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Armit Avenue sidewalk removal questioned again


After reaffirming last month to go ahead with the removal of a sidewalk on the east side of Armit Avenue between Front Street and Church Street, town council heard a presentation from an Armit Avenue resident Monday night asking it to explain that decision and review the decision-making process.

Barb Kircher submitted a letter in support of maintaining the sidewalk and spoke to council about its decision, which it first made at the Sept. 12 meeting and then discussed again at its Oct. 11 meeting after receiving a letter from Dr. Cam Moorhouse.

“My question is to understand the criteria used and to understand the decision-making process in place,” Kircher noted.

She did concede she is aware council previously has explained that the sidewalk is broken up where trees have grown up under it, one or more trees would have to removed if the sidewalk were to be replaced, and it’s possible people would be more concerned about losing the trees than losing the sidewalk.

But Kircher said she’s not sure if that’s altogether accurate, and wondered if the town had asked for any public input into the decision to remove the sidewalk.

Kircher said she has several reasons to question the removal of the sidewalk, including that the criteria used may be “unsubstantiated and inconclusive.”

For example, she disagreed if the town feels it is a “low-volume” sidewalk. She has lived at her residence at 216 Armit Ave. for 22 years and has monitored increased pedestrian traffic along the east sidewalk over the past five years.

She felt it’s a well-used path for area residents, who live on Armit Avenue, at the Riverwalk Condominiums, and at Front Street Manor, to get to the riverfront, as well as Safeway and the downtown area, adding most walkers prefer the “sunny side” of the street (which is warmer) and has a boulevard (for pets), as opposed to the west side.

If the sidewalk was removed, Kircher felt the public would continue to use that side of the street anyway and wear a path on the grass.

Kircher also asserted Armit Avenue frequently is utilized as an emergency route, and maintaining the sidewalk on both sides of the street will ensure the roadway will remain free of traffic and maintain safety for all residents.

As well, Kircher’s residence is a designated heritage house as identified on a map indicating a town walking tour. It is listed as a point of interest, and is promoted by the town for visitors and residents alike.

Her home was a residence of a former mayor and without sidewalks bordering the property, walking access is limited. On occasion, visitors have requested tours of her home and appreciate its historic value.

For many years, the landscaping (hedges and entranceway) has been maintained to reflect its Armit Avenue address and access to the home would be greatly impacted by sidewalk removal.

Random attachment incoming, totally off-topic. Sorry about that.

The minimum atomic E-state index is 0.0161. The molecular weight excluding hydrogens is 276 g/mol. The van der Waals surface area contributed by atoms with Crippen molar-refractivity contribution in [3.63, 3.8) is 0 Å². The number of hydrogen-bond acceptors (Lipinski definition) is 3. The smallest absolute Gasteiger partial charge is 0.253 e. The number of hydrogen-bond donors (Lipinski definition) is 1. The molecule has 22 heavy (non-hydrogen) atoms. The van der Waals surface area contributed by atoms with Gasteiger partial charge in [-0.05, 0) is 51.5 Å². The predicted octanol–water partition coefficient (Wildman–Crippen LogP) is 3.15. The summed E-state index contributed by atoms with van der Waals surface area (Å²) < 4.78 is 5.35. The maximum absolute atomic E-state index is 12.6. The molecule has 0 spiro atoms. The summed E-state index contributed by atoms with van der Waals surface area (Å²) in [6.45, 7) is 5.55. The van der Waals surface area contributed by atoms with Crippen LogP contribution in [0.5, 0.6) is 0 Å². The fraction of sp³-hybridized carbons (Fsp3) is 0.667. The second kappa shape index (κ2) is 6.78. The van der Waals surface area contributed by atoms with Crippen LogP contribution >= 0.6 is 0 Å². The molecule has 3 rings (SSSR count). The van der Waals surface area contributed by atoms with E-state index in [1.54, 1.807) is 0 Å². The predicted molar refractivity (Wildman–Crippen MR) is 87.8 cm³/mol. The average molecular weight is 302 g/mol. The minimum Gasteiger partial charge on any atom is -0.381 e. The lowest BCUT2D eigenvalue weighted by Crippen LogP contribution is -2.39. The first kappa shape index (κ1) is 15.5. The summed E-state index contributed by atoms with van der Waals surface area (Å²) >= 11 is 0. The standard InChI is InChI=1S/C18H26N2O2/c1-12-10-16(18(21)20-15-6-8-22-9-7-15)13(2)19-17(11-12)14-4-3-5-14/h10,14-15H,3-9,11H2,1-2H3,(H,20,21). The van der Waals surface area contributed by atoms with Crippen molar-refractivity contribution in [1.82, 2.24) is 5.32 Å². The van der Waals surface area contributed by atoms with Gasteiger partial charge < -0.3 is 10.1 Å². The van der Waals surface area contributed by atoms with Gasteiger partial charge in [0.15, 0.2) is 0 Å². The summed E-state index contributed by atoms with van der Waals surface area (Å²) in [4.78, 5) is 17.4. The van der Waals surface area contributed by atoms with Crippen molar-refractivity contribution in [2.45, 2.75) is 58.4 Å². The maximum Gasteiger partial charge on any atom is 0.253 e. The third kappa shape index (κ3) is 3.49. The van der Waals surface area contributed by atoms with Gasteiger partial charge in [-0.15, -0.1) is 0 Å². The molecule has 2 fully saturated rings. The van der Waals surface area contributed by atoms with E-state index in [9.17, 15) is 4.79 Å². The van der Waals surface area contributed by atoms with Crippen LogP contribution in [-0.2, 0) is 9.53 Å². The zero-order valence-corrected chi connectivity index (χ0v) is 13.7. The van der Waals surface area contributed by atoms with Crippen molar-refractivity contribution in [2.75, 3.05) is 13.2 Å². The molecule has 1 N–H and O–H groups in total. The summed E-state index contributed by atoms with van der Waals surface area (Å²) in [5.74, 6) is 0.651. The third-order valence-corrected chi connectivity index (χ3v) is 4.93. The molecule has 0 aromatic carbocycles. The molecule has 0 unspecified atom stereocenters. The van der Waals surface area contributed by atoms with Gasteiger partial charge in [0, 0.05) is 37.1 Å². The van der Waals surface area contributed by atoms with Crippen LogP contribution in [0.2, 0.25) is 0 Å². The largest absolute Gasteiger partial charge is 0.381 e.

Sidewalk removal also may have future impact on the property value of homes on that block, Kircher noted.

Meanwhile, as a health-oriented community member, Kircher said she promotes active lifestyles for all ages and applauds those who utilize this sidewalk to access the downtown area and Safeway.

With an aging community, she has noticed an increase in the number of people with assistive mobile equipment who access the route.

As well, the waterfront area supports active lifestyles for all community residents, and is enjoyed by residents and visitors alike.

Kircher argued some residents living within the Armit Avenue area are Riverside Health Care Facilities, Inc. employees and medical students. As such, it would be beneficial for them to have a safe walking route to the health-care facilities and the waterfront, and support residency in the area.

Finally, Kircher said without sidewalks, access to homes for mail delivery and emergency services will be affected.

Service delivery will have to utilize boulevards and lawns, thereby creating additional expenses for maintenance.

“Why I am here tonight is to request that this decision possibly be looked at again, and have some input by the residents that are affected,” said Kircher, adding she supports Dr. Moorhouse’s previous letter to council asking it to save the sidewalk.

Coun. Rick Wiedenhoeft clarified that Dr. Moorhouse, after receiving a response from the town, was in agreement with the decision to remove the sidewalk.

Still, council referred the matter to the Operations and Facilities executive committee for its recommendation, noting Kircher will be invited to attend the meeting so the committee will be able to further explain its rationale.

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